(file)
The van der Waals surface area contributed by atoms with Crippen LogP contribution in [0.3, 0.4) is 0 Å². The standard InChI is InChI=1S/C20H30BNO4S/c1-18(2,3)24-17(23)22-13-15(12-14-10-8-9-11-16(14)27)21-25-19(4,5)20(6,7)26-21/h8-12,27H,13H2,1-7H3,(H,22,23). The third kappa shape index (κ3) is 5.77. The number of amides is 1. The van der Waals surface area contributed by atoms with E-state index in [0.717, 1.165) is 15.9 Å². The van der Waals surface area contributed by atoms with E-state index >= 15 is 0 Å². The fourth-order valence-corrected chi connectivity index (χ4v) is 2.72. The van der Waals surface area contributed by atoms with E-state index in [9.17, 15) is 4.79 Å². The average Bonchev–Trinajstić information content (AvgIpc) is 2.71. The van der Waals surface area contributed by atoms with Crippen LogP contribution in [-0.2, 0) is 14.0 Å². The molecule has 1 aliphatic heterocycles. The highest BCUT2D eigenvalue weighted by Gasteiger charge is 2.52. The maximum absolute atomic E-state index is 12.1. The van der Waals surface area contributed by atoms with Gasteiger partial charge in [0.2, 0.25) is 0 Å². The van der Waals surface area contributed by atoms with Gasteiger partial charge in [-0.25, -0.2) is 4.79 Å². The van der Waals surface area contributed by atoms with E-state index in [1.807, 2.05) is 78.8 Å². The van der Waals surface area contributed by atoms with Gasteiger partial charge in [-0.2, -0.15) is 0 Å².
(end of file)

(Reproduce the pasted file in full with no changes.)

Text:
The van der Waals surface area contributed by atoms with Crippen LogP contribution in [0.3, 0.4) is 0 Å². The standard InChI is InChI=1S/C20H30BNO4S/c1-18(2,3)24-17(23)22-13-15(12-14-10-8-9-11-16(14)27)21-25-19(4,5)20(6,7)26-21/h8-12,27H,13H2,1-7H3,(H,22,23). The third kappa shape index (κ3) is 5.77. The number of amides is 1. The van der Waals surface area contributed by atoms with E-state index in [0.717, 1.165) is 15.9 Å². The van der Waals surface area contributed by atoms with E-state index >= 15 is 0 Å². The fourth-order valence-corrected chi connectivity index (χ4v) is 2.72. The van der Waals surface area contributed by atoms with E-state index in [9.17, 15) is 4.79 Å². The average Bonchev–Trinajstić information content (AvgIpc) is 2.71. The van der Waals surface area contributed by atoms with Crippen LogP contribution in [-0.2, 0) is 14.0 Å². The molecule has 1 aliphatic heterocycles. The highest BCUT2D eigenvalue weighted by Gasteiger charge is 2.52. The maximum absolute atomic E-state index is 12.1. The van der Waals surface area contributed by atoms with Gasteiger partial charge in [0.2, 0.25) is 0 Å². The van der Waals surface area contributed by atoms with Gasteiger partial charge in [-0.25, -0.2) is 4.79 Å². The van der Waals surface area contributed by atoms with E-state index in [1.807, 2.05) is 78.8 Å². The van der Waals surface area contributed by atoms with Gasteiger partial charge in [-0.2, -0.15) is 0 Å².